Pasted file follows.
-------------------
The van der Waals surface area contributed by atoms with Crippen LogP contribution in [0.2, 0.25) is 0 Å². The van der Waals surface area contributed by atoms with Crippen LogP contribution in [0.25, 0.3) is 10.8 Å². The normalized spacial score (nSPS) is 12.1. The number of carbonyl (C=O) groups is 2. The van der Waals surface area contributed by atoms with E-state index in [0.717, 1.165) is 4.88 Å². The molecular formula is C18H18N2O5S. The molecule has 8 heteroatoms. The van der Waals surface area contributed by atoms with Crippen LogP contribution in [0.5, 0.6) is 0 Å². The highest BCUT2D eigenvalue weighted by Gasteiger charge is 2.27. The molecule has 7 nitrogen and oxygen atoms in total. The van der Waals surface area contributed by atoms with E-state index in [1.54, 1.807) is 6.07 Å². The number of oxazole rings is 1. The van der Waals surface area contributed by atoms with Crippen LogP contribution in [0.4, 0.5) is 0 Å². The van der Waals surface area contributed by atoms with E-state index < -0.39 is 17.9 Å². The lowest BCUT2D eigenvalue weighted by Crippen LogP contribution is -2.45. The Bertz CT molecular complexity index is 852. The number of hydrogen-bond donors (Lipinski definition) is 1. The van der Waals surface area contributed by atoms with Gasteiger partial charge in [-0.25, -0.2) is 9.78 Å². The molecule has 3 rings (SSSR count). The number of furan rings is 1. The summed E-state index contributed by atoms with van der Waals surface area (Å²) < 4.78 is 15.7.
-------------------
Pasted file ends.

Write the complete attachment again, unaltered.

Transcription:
The van der Waals surface area contributed by atoms with Crippen LogP contribution in [0.2, 0.25) is 0 Å². The van der Waals surface area contributed by atoms with Crippen LogP contribution in [0.25, 0.3) is 10.8 Å². The normalized spacial score (nSPS) is 12.1. The number of carbonyl (C=O) groups is 2. The van der Waals surface area contributed by atoms with E-state index in [0.717, 1.165) is 4.88 Å². The molecular formula is C18H18N2O5S. The molecule has 8 heteroatoms. The van der Waals surface area contributed by atoms with Crippen LogP contribution in [0.5, 0.6) is 0 Å². The highest BCUT2D eigenvalue weighted by Gasteiger charge is 2.27. The molecule has 7 nitrogen and oxygen atoms in total. The van der Waals surface area contributed by atoms with E-state index in [1.54, 1.807) is 6.07 Å². The number of oxazole rings is 1. The van der Waals surface area contributed by atoms with Crippen LogP contribution in [0.4, 0.5) is 0 Å². The van der Waals surface area contributed by atoms with E-state index < -0.39 is 17.9 Å². The lowest BCUT2D eigenvalue weighted by Crippen LogP contribution is -2.45. The Bertz CT molecular complexity index is 852. The number of hydrogen-bond donors (Lipinski definition) is 1. The van der Waals surface area contributed by atoms with Gasteiger partial charge in [-0.25, -0.2) is 9.78 Å². The molecule has 3 rings (SSSR count). The number of furan rings is 1. The summed E-state index contributed by atoms with van der Waals surface area (Å²) < 4.78 is 15.7.